Kiln Dried Pallets get heated to a sweltering 94°C (201.2°F) for up to 36 hours. Which is certainly more than hot enough to get rid of any pests still hanging around.
So, just like with HT pallets, KD pallets are safe to use.
Debarked Pallets (Marked as ‘DB’)
Last, but not least, are Debarked Pallets. These pallets get put through the same heat-treatment process as HT pallets.
Except debarked pallets will have had their tree bark removed before they get put through the heating process. The reason for removing the bark is simple; it makes it easier to heat up and dry out that timber.
And, once again, similarly to HT and KD pallets, debarked pallets are also safe for you to use.
So I Can Use Any Pallet Marked HT, KD, or DB Indoors, Right?
Almost, but not quite. While heat and fumigation do a great job at getting rid of insects, they do nothing to help stave off rot and decay.
So, if that pallet becomes damp with rainwater or humidity, wood rot can take hold. And sometimes bugs can even make a comeback as well.
Which is why wooden pallets often get put through a secondary treatment process, called pressure treatment.
And What Is ‘Pressure Treatment’?
Pressure treatments involve infusing wood with rot-resistant chemicals. The job of those chemicals is to act like a fungicide, and fight off wood rot bacteria.
However, those self-same wood preserving chemicals are made of some pretty toxic stuff too. For example, some pressure treatment wood preservatives — such as Chromated copper arsenate (CCA) — can even contain arsenic.
So How Do You Check If A Pallet Has Been Pressure Treated?
Pallet wood, that’s been put through a pressure treatment, will have a stamp clearly indicating it’s treatment.
The two main stamps for pressure treated pallets, (from the US, UK, and Canada), are GC (Ground Contact) or PT (Pressure Treated).
So, if you’re using reclaimed heat treated pallet wood, make sure you check it carefully for those GC/PT stamps.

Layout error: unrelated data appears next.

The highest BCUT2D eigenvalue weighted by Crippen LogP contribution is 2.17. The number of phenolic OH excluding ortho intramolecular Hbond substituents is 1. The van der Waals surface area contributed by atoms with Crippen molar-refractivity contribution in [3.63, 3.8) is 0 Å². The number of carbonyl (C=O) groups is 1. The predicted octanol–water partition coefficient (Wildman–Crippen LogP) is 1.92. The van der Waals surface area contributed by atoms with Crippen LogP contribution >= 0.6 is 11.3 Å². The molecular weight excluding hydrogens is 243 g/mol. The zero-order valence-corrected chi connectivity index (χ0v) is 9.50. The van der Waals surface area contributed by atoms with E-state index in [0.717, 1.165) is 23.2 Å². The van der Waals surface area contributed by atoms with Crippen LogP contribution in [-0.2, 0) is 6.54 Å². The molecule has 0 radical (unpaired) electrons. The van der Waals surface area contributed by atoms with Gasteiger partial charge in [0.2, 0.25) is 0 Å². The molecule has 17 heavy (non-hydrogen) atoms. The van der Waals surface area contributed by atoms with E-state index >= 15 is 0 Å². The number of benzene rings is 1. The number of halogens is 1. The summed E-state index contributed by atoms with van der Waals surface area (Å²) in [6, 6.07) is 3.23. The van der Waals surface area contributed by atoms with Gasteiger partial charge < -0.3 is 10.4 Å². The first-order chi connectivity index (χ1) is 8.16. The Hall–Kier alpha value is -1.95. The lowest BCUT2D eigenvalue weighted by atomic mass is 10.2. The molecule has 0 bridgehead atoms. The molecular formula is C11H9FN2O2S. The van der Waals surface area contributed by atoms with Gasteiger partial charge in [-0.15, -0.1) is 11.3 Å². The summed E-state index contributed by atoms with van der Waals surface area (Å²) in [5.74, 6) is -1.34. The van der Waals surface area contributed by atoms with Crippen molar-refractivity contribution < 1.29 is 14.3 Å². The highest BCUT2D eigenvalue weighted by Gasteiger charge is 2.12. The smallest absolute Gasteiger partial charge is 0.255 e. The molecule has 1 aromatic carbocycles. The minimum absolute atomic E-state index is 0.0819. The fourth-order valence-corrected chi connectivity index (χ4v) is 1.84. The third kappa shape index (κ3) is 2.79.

How Do You Prepare Heat Treated Wooden Pallets For Indoor Use? By disinfecting them as best you can. This typically involves rinsing them down with an antibacterial solution or bleach. And then, afterwards, rinsing away all of the dirt and grime using a hose — or better yet, a pressure washer.
OK, Got It. So Is It Safe To Use Heat Treated (Non-PT) Pallets Indoors?
If you’re absolutely certain that pallet has not been treated with toxic chemicals, then yes it is. Especially as most types of US pallets are made from lumber that can also make for fine furniture, such as Oak and Pine.
But, you should always avoid using any old or reclaimed pallet wood that you aren’t 100% sure about. If you don’t know exactly what that pallet has been put through, then it’s not worth taking the risk of bringing it into your home.
To Wrap Up, Here Are The 3 Key Takeaways From This Post…
- 1). Heat treated pallets marked as HT, KD or DB, are safe to use indoors.
- 2). However, avoid heat treated pallets that are also marked as GC or PT. Those pallets will have been infused with chemical wood preservatives that are too toxic to have in your home.
- 3). And completely avoid any wooden pallets marked as ‘MB’. These pallets will have been fumigated with Methyl Bromide, which is a dangerous chemical.
Overview of Wood Preservative Chemicals | U.S. Environmental Protection Agency (US EPA)
Methyl Bromide | U.S. Environmental Protection Agency (US EPA)